I’ve been teaching through First Samuel recently, and two of the main themes running through the book are (1) that God is providentially providing righteous leadership to his covenant people, and (2) that, as God puts it in 1st Samuel 2:30, the Lord will honor those who honor Him. That second focus is what I’d like to talk about briefly in this post: the Lord will honor those who honor Him. That can be a rather jarring claim. So here are four important points that need to be understood about this principle—which comes up several times throughout Scripture.
First, this is different from the idea that “God helps those who help themselves.” That’s not biblical. God helps those who recognize that they cannot help themselves, and so turn to God for strength and aid. “God helps those who help themselves” is not in the Bible. “God honors those who honor Him” is all over Scripture, and that’s an entirely different claim. But that leads to the second point to keep in mind.
Second, we need to define the term honor. In our day, if the term honor is used at all, it’s often in jest or in mocking. But it also generally means nothing more than personal integrity. Honor is a synonym for integrity or character, right? But that’s not what the word meant until very recently. When you hear the word honor in the Bible, you should be thinking “respect, praise, accolades, status.” It’s in the context of a community, and it has to do with one’s recognition and reputation within a community. Now, there’s too much to say about the concept of honor—far more than we have time for just in a short introduction.
There are overlapping contexts of honor, different kinds of honor, different standards for honor, and on and on. But for our purposes, I just want to explain two kinds of honor, because it’s important for God’s statement in chapter two of 1st Samuel—that he honors those who honor Him.
First, there is what anthropologists sometimes call “horizontal honor.” Horizontal honor is defined as “the right to have respect among a society of equals.” Think about a gang: there’s a code of honor; and as long as you abide by it, you have the respect of the other members. To fail to live up to the honor code results in shame—your reputation in the community is soiled.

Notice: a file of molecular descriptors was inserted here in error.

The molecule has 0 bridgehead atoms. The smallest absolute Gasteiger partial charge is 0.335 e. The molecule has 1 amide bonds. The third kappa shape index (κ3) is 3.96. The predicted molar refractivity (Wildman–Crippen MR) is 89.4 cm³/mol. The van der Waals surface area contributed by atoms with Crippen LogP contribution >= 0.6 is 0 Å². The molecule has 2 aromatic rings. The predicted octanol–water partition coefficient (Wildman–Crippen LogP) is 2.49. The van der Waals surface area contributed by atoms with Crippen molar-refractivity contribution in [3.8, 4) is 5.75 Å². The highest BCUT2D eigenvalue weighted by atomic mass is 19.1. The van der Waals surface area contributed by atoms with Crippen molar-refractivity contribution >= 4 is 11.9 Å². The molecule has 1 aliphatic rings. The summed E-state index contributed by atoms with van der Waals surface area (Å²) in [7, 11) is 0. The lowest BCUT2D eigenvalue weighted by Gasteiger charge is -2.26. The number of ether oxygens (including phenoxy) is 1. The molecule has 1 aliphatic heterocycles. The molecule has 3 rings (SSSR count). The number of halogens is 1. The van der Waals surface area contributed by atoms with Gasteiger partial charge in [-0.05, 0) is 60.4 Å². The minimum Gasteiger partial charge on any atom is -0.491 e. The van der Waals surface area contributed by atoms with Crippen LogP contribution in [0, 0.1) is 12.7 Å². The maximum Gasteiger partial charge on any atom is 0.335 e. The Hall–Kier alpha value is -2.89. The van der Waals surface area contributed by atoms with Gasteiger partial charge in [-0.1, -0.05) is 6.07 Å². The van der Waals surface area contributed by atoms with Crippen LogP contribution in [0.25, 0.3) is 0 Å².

But there’s also what is called “vertical honor.” Vertical honor isn’t primarily about mutual respect within a community. Vertical honor has to with praise, esteem, admiration, and accolades. And there are three varieties of this. First, a society of equals can give a member of the group vertical honor. In other words, someone is not only living up to the code of conduct, they excel at it, and so they receive special recognition from the group.
Another variety of vertical honor would be from a subordinate to a superior. This would be the kind of honor paid to patrons by their clients in a patronage relationship. When someone agreed to be someone’s patron, the client owed their patron their loyalty and praise—they were to retell the stories of their patron’s courage, grace, wisdom, etc. to spread and better their patron’s reputation.
The third kind of vertical honor is that given by a superior to a subordinate. This can be done by association—as in the client-patron relationship. The client is honored by his association with an honorable patron. That’s also the case with slaves. So, for example, to be a slave in the household of Caesar was far more reputable than to be the slave in a small lower-class household. That’s why the apostles claim with pride the title “slave of Christ.” To be a slave in the house of the King of kings and Lord of lords is the highest honor. So we have honor by association. But honor can also be bestowed on a subordinate by a superior. A superior can give recognition and praise to someone, and that then raises their status of honor, esteem, and reputation.
Now, the only reason I go through all of this is because understanding something of the culture and concept of honor as a “reputation worthy of respect and admiration,” and how that’s gained, is important to understanding how Scripture uses certain words in relation to both God and man. For example, we know that God blesses us in many ways by His grace. But we are also told to bless God. How can that be? Well, it means something different based on whether the superior is giving or receiving the blessing. When we bless God, that means to give him praise, to recount his mighty works, to worship him together. When God blesses us, it refers to him giving us gifts out of his grace and love. We see something similar with the word “glory,” which is closely related to honor. We give God glory by praising him, speaking of him or representing Him in a way that causes other’s to raise their opinions of him. But God is also said to give us glory. And Paul speaks of pursuing immortality and glory. The same is true with the word “honor.” When God says in 1st Samuel that he will honor those who honor him, it’s not mutual respect between peers that we’re talking about. It means that God will give recognition, esteem, accolades, and a good name to those who give God praise, loyalty, reverence, and obedience.